Adrian Kent

University of Cambridge
Emily Adlam, DAMTP, University of Cambridge

Quasiclassical events in Relativistic Quantum Field Theory

Our perceptions seem to tell us that there are real and definite events taking place in the world around us. We see supernovae explode, comets collide with planets, and indeed the results of past cosmic events from the Big Bang onwards. At smaller scales, we see Geiger counters clicking when atoms decay, molecules combining in chemical processes, and so on. Yet it has been hard to understand how such events can arise according to our most fundamental and most successful theory, relativistic quantum theory. This has led many physicists either to postulate some sort of "many worlds" picture, according to which the events we see represent only those in one of many effectively independent "worlds", or to suggest that quantum theory may ultimately need to be replaced. This project pursues and tests a new idea, in which there is just one "world" of events, but they can be described by rules that are consistent with existing relativistic quantum theory. Excitingly, these rules also allow new ways of extending quantum theory to different theories which predict different cosmic effects. We will use this for new tests of standard quantum theory on large scales using cosmological data.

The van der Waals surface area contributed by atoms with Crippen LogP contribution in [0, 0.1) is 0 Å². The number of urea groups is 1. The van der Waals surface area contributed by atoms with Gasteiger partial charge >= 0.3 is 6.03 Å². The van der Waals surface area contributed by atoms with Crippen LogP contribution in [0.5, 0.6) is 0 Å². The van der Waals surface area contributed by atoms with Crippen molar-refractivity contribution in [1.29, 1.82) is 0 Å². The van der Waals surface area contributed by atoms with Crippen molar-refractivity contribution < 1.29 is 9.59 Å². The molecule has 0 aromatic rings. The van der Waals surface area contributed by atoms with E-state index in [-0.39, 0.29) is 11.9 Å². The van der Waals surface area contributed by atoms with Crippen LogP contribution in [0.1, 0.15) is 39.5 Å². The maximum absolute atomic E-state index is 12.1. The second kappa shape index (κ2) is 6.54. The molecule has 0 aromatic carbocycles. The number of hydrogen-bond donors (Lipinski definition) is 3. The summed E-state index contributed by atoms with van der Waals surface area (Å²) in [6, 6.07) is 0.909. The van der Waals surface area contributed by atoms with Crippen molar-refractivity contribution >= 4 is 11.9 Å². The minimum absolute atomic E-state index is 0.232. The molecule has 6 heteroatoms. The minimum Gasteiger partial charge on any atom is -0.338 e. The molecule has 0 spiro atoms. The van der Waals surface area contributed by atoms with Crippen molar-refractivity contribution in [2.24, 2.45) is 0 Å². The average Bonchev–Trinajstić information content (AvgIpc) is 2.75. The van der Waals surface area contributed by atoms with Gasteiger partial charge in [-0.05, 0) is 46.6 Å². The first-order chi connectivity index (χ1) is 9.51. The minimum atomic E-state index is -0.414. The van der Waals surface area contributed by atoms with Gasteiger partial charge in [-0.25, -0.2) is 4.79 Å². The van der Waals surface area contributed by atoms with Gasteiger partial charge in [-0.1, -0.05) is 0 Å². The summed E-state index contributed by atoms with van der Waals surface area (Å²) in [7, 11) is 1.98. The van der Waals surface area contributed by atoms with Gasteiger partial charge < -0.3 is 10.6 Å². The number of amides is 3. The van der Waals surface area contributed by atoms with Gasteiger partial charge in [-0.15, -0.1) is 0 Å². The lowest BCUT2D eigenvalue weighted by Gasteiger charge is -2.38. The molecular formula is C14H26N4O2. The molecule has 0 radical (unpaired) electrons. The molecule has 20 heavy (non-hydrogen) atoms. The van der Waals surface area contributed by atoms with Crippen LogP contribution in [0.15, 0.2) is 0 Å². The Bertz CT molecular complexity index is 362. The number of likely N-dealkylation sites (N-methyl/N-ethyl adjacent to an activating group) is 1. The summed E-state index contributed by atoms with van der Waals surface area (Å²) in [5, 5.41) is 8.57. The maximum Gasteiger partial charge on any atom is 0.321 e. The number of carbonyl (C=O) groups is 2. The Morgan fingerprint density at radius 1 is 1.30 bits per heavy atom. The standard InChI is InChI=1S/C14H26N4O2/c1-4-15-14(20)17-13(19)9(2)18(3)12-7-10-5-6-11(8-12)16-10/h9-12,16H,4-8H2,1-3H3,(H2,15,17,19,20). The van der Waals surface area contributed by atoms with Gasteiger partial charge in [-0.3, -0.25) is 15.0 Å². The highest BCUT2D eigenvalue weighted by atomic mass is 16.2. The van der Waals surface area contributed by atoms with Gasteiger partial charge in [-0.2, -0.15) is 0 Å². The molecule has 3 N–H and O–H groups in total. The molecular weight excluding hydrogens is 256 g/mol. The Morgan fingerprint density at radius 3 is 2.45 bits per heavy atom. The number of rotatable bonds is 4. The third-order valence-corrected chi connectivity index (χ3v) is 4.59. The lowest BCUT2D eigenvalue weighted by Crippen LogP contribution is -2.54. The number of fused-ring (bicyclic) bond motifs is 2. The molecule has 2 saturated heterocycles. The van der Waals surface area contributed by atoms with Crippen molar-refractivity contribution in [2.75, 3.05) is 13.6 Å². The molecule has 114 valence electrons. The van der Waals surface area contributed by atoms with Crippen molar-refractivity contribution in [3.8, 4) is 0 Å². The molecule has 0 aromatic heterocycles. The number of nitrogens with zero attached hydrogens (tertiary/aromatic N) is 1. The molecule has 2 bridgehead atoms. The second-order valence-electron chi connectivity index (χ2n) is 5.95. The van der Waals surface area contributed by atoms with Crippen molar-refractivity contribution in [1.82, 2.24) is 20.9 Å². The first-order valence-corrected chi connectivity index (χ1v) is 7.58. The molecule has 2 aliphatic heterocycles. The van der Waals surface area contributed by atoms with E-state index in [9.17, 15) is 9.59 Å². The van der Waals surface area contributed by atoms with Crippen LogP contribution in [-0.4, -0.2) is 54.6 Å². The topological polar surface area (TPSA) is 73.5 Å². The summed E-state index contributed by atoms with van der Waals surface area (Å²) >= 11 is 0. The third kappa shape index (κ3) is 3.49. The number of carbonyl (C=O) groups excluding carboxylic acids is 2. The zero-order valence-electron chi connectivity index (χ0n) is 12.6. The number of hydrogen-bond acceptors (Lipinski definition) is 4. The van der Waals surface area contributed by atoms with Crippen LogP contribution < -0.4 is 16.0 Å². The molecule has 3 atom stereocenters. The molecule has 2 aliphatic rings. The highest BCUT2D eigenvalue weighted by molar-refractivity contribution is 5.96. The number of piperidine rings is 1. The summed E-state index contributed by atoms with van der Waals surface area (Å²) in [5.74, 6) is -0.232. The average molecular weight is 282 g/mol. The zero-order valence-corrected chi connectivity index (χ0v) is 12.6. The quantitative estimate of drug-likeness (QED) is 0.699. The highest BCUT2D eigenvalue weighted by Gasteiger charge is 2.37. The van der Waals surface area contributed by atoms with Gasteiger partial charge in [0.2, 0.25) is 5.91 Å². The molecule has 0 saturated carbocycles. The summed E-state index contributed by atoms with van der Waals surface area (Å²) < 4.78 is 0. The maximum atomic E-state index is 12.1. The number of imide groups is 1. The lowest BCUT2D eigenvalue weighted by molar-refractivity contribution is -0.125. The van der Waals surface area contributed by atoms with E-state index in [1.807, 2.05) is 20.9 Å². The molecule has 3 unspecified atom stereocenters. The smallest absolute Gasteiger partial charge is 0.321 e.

The project will develop recent work of the PI showing that a quasiclassical description of physics, including measurement events, emerges
from simple natural rules in relativistic quantum field theory. Specifically, when initial data and asymptotic final data are combined appropriately, a generalised expectation value for the stress-energy tensor gives a description of quasiclassical reality, with effective "collapses" taking place during measurement events. Unlike other approaches to defining measurement events, this prescription is explicitly Lorentz covariant. It also respects standard quantum dynamics. The description of quantum reality augments the unitarily evolving quantum state but does not change its evolution. Effectively, in Everettian language, it gives a precise rule for picking out one quasiclassical world from the universal wave function. This has been shown in toy models, and we aim to give a persuasive description in more detailed models using good semi-rigorous approximations to relativistic quantum field theory. While the standard rule respects quantum dynamics, it also offers new ways of generalizing quantum dynamics to alternatives that are experimentally and cosmologically testable. We will characterize the simplest and most interesting alternatives and their signatures in cosmological data, in order to characterize how well quantum theory has truly been tested at large scale.

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